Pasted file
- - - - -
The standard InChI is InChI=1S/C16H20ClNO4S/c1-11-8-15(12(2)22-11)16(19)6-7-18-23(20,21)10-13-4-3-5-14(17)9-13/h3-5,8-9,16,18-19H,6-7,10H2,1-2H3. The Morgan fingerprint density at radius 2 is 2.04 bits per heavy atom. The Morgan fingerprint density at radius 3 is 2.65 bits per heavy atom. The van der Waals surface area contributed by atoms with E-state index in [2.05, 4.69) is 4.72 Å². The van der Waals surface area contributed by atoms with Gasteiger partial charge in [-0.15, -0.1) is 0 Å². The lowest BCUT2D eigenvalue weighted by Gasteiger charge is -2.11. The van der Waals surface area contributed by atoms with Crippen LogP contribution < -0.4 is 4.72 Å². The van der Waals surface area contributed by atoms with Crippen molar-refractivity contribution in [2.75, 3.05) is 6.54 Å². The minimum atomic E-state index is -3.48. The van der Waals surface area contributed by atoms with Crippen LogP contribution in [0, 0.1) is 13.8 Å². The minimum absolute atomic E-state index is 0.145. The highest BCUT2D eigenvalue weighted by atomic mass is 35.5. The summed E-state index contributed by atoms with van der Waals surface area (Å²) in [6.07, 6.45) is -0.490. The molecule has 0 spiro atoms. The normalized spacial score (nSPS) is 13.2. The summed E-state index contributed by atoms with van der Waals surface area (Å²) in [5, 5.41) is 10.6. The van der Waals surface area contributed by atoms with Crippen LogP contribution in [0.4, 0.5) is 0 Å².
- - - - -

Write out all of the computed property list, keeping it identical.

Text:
The standard InChI is InChI=1S/C16H20ClNO4S/c1-11-8-15(12(2)22-11)16(19)6-7-18-23(20,21)10-13-4-3-5-14(17)9-13/h3-5,8-9,16,18-19H,6-7,10H2,1-2H3. The Morgan fingerprint density at radius 2 is 2.04 bits per heavy atom. The Morgan fingerprint density at radius 3 is 2.65 bits per heavy atom. The van der Waals surface area contributed by atoms with E-state index in [2.05, 4.69) is 4.72 Å². The van der Waals surface area contributed by atoms with Gasteiger partial charge in [-0.15, -0.1) is 0 Å². The lowest BCUT2D eigenvalue weighted by Gasteiger charge is -2.11. The van der Waals surface area contributed by atoms with Crippen LogP contribution < -0.4 is 4.72 Å². The van der Waals surface area contributed by atoms with Crippen molar-refractivity contribution in [2.75, 3.05) is 6.54 Å². The minimum atomic E-state index is -3.48. The van der Waals surface area contributed by atoms with Crippen LogP contribution in [0, 0.1) is 13.8 Å². The minimum absolute atomic E-state index is 0.145. The highest BCUT2D eigenvalue weighted by atomic mass is 35.5. The summed E-state index contributed by atoms with van der Waals surface area (Å²) in [6.07, 6.45) is -0.490. The molecule has 0 spiro atoms. The normalized spacial score (nSPS) is 13.2. The summed E-state index contributed by atoms with van der Waals surface area (Å²) in [5, 5.41) is 10.6. The van der Waals surface area contributed by atoms with Crippen LogP contribution in [0.4, 0.5) is 0 Å².